The Weekend Listener #14: End-of-Year Review (2022)

At the very end of 2022, in this post I will present an overview of all the podcasts included in the The Weekend Listener series throughout the past year. In case you’ve missed any of the previous instalments, you’ll find all the listening tips here below, sorted by the following categories:

  • language
  • literature
  • learning English
  • history
  • culture & society
  • religion & spirituality

As an advance notice, as of January 2023, The Weekend Listener will be a monthly feature here on the blog, posted on the last Friday of each month.

Happy listening!


Word of Mouth | Accent Bias

Accent bias is defined as a discriminatory attitude toward speakers who speak with an accent, whether it’s learners trying to speak a foreign language, or native speakers with a pronounced local or regional accent. Word of Mouth host Michael Rosen interviews Prof. Devyani Sharma on the current research into accent bias in the UK. [Duration: 27’13’’]

Talk the Talk | Neanderthals

According to latest research, all non-African individuals are genetically related to Neanderthals, an extinct subspecies of humans. Thanks to the work of archaeologists, it is now known that their culture was far more sophisticated than previously thought. But how much is known about Neanderthal language? Did they have one at all? In this episode of Talk the Talk, linguist Daniel Midgley sums up the current thinking on the subject. [Duration: 13’46’’]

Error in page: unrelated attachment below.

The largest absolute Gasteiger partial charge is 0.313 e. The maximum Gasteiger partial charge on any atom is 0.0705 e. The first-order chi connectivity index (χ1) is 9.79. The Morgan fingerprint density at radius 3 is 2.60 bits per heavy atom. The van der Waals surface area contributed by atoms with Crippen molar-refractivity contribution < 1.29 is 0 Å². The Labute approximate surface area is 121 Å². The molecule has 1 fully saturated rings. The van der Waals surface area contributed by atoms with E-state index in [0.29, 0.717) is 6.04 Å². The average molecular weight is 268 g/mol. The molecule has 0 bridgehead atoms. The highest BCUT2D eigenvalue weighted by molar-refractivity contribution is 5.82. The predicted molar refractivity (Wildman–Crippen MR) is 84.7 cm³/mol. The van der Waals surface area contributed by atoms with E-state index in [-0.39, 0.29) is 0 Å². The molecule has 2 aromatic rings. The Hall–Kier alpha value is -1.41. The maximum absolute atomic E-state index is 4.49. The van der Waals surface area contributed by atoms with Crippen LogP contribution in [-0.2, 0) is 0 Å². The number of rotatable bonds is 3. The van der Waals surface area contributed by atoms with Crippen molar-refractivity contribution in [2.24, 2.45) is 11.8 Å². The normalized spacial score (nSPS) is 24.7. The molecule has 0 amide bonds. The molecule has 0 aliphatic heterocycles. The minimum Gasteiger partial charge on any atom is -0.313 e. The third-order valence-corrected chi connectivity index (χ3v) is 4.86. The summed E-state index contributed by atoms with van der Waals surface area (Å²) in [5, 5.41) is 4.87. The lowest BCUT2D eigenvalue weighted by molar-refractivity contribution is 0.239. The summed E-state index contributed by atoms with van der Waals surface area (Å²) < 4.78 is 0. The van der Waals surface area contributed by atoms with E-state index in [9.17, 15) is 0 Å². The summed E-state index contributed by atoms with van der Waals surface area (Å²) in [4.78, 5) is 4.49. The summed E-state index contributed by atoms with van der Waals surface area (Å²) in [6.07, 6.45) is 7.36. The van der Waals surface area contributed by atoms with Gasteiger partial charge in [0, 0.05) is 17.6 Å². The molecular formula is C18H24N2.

The World in Words | How the Basque language has survived

The Basque language is the single oldest language of Europe, but interestingly, not an Indo-European one. Before the advent of Celtic, Romance and other IE languages, Basque had already been there. Learn about the curious history and features of this language and how it survived in spite of centuries of marginalisation and suppression. [Duration: 34’50’’]

Speaking of Psychology | Why can some people speak dozens of languages?

You’ve all heard of polyglots – people who have the ability to speak several languages. Perhaps you even happen to be one. But how about hyperglots, people who have mastered dozens of languages? In an interview with the MIT professor Evelina Fedorenko, this podcast from the American Psychological Association explains the phenomenon. The webpage contains a full transcript of the conversation. [Duration: 40’06’’]